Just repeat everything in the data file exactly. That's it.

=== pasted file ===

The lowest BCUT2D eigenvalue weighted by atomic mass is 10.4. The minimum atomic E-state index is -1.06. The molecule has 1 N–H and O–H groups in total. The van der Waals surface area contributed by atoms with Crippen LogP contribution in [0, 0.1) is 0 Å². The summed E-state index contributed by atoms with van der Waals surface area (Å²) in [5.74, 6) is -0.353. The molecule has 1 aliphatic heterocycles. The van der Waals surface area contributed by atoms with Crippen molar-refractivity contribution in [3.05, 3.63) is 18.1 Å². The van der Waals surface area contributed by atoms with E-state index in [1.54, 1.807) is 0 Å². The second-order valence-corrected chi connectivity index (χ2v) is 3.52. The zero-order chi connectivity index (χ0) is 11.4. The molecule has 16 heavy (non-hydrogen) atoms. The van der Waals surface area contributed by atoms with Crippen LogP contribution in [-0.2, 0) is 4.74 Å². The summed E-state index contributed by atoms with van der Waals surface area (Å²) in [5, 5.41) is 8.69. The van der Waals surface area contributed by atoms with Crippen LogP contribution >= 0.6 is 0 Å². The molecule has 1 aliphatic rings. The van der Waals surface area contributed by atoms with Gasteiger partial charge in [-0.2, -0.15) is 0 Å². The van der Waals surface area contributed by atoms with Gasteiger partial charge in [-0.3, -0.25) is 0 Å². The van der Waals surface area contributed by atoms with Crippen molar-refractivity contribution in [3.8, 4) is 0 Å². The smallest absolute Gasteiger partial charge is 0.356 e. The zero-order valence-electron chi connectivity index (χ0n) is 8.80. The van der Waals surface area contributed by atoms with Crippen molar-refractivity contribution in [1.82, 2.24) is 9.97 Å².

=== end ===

The lowest BCUT2D eigenvalue weighted by atomic mass is 10.4. The minimum atomic E-state index is -1.06. The molecule has 1 N–H and O–H groups in total. The van der Waals surface area contributed by atoms with Crippen LogP contribution in [0, 0.1) is 0 Å². The summed E-state index contributed by atoms with van der Waals surface area (Å²) in [5.74, 6) is -0.353. The molecule has 1 aliphatic heterocycles. The van der Waals surface area contributed by atoms with Crippen molar-refractivity contribution in [3.05, 3.63) is 18.1 Å². The van der Waals surface area contributed by atoms with E-state index in [1.54, 1.807) is 0 Å². The second-order valence-corrected chi connectivity index (χ2v) is 3.52. The zero-order chi connectivity index (χ0) is 11.4. The molecule has 16 heavy (non-hydrogen) atoms. The van der Waals surface area contributed by atoms with Crippen LogP contribution in [-0.2, 0) is 4.74 Å². The summed E-state index contributed by atoms with van der Waals surface area (Å²) in [5, 5.41) is 8.69. The van der Waals surface area contributed by atoms with Crippen LogP contribution >= 0.6 is 0 Å². The molecule has 1 aliphatic rings. The van der Waals surface area contributed by atoms with Gasteiger partial charge in [-0.2, -0.15) is 0 Å². The van der Waals surface area contributed by atoms with Gasteiger partial charge in [-0.3, -0.25) is 0 Å². The van der Waals surface area contributed by atoms with Crippen molar-refractivity contribution in [3.8, 4) is 0 Å². The smallest absolute Gasteiger partial charge is 0.356 e. The zero-order valence-electron chi connectivity index (χ0n) is 8.80. The van der Waals surface area contributed by atoms with Crippen molar-refractivity contribution in [1.82, 2.24) is 9.97 Å².